Samaritan House

Sometimes “life happens” and you have to take action - By Kathy Kwan

We invite you to be inspired by our Community Voices blog series. Here Magnify Community pledger Kathy Kwan of the Eustace-Kwan Family Foundation shares her strategies for shifting her giving in response to the COVID-19 pandemic.

Sometimes “life happens” and you have to take action because it really matters. This is one of those moments.

Here in Silicon Valley, our local non-profits, schools, and health organizations are providing heroic front-line relief to many of our most vulnerable neighbors. Every conversation or news story about a non-profit is the same: They are slammed by an overwhelming increase in volume — much of it from people who have never needed services before. They have had to change their operational processes “on a dime” to meet these evolving needs. Their revenues are shrinking because they have had to cancel their “bread and butter” fundraisers and events.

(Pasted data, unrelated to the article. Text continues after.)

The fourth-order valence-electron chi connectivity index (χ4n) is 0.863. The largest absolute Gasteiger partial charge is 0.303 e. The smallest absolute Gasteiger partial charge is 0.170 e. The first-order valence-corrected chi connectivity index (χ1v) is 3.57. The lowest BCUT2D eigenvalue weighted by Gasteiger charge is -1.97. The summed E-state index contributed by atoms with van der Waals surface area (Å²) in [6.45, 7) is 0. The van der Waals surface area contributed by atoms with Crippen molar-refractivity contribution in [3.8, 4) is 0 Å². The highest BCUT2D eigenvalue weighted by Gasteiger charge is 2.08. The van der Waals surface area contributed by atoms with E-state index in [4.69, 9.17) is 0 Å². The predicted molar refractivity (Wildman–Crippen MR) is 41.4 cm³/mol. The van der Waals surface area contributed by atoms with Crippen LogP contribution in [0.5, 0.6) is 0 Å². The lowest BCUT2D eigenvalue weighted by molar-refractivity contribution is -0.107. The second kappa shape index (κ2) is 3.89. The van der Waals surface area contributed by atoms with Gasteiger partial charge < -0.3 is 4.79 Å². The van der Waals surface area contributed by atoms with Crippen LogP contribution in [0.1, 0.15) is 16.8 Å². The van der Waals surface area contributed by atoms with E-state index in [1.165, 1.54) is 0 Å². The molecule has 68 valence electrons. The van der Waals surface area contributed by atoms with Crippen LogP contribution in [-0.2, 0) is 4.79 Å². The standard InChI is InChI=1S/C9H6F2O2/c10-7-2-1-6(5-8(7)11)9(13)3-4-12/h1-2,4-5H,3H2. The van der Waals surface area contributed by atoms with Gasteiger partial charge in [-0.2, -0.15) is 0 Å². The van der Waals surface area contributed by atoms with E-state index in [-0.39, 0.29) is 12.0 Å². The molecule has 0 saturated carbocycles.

This is an unprecedented situation. I have been an active donor since 2006, and have never experienced anything like this. Each testimonial breaks my heart. It has been difficult to find my footing. I continually ask myself — Should I act now? Will it be impactful? Where is the best place to give my philanthropic funds? What are some effective strategies to provide help? What about my short vs. longer term impact? Is this an effective use of my funds? Should I help existing partners? What about new partners who are working in areas that are important, but not part of my “core” areas of focus? Should I dip into my rapidly shrinking corpus?     

For me, the answer to the question of whether to take action is a resounding yes. Unemployment insurance, the CARES Act, and state programs cannot fill the ever-widening gap. In short, philanthropists like us can help fill some of the holes. That said, developing an “actionable” plan I can live with is not straightforward or easy. It has taken much more courage and confidence than I anticipated. To meet the emerging need, here are some of the personal choices I have made during the last two months: